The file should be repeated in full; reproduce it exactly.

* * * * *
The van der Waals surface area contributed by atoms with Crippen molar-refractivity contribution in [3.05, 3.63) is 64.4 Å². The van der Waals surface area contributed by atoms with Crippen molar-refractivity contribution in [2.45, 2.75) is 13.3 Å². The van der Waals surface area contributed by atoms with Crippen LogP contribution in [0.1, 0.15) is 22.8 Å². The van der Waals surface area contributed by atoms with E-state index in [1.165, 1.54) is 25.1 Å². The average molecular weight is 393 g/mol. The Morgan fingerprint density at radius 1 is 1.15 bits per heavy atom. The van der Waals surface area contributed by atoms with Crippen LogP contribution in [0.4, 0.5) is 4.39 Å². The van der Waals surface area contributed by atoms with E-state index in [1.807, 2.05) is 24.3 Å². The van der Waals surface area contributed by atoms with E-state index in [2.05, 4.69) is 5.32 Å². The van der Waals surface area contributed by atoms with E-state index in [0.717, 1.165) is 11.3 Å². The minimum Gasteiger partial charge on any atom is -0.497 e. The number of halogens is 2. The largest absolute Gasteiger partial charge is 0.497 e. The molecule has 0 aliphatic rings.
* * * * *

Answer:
The van der Waals surface area contributed by atoms with Crippen molar-refractivity contribution in [3.05, 3.63) is 64.4 Å². The van der Waals surface area contributed by atoms with Crippen molar-refractivity contribution in [2.45, 2.75) is 13.3 Å². The van der Waals surface area contributed by atoms with Crippen LogP contribution in [0.1, 0.15) is 22.8 Å². The van der Waals surface area contributed by atoms with E-state index in [1.165, 1.54) is 25.1 Å². The average molecular weight is 393 g/mol. The Morgan fingerprint density at radius 1 is 1.15 bits per heavy atom. The van der Waals surface area contributed by atoms with Crippen LogP contribution in [0.4, 0.5) is 4.39 Å². The van der Waals surface area contributed by atoms with E-state index in [1.807, 2.05) is 24.3 Å². The van der Waals surface area contributed by atoms with E-state index in [2.05, 4.69) is 5.32 Å². The van der Waals surface area contributed by atoms with E-state index in [0.717, 1.165) is 11.3 Å². The minimum Gasteiger partial charge on any atom is -0.497 e. The number of halogens is 2. The largest absolute Gasteiger partial charge is 0.497 e. The molecule has 0 aliphatic rings.